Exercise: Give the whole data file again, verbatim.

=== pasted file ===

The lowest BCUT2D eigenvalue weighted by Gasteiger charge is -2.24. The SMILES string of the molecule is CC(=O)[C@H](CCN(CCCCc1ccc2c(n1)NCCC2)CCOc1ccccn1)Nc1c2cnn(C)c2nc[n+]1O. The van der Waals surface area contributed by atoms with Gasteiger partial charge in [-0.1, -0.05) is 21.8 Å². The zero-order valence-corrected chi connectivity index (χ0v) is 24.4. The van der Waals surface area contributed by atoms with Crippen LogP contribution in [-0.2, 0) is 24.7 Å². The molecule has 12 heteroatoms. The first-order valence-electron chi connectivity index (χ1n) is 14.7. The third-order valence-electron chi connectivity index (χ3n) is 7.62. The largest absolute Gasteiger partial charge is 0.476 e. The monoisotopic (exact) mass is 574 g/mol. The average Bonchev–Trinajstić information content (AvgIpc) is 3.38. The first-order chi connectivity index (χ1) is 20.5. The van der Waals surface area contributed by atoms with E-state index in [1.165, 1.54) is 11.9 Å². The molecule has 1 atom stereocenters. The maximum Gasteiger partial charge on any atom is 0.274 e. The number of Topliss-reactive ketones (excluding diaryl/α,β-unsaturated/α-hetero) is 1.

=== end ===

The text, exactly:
The lowest BCUT2D eigenvalue weighted by Gasteiger charge is -2.24. The SMILES string of the molecule is CC(=O)[C@H](CCN(CCCCc1ccc2c(n1)NCCC2)CCOc1ccccn1)Nc1c2cnn(C)c2nc[n+]1O. The van der Waals surface area contributed by atoms with Gasteiger partial charge in [-0.1, -0.05) is 21.8 Å². The zero-order valence-corrected chi connectivity index (χ0v) is 24.4. The van der Waals surface area contributed by atoms with Crippen LogP contribution in [-0.2, 0) is 24.7 Å². The molecule has 12 heteroatoms. The first-order valence-electron chi connectivity index (χ1n) is 14.7. The third-order valence-electron chi connectivity index (χ3n) is 7.62. The largest absolute Gasteiger partial charge is 0.476 e. The monoisotopic (exact) mass is 574 g/mol. The average Bonchev–Trinajstić information content (AvgIpc) is 3.38. The first-order chi connectivity index (χ1) is 20.5. The van der Waals surface area contributed by atoms with E-state index in [1.165, 1.54) is 11.9 Å². The molecule has 1 atom stereocenters. The maximum Gasteiger partial charge on any atom is 0.274 e. The number of Topliss-reactive ketones (excluding diaryl/α,β-unsaturated/α-hetero) is 1.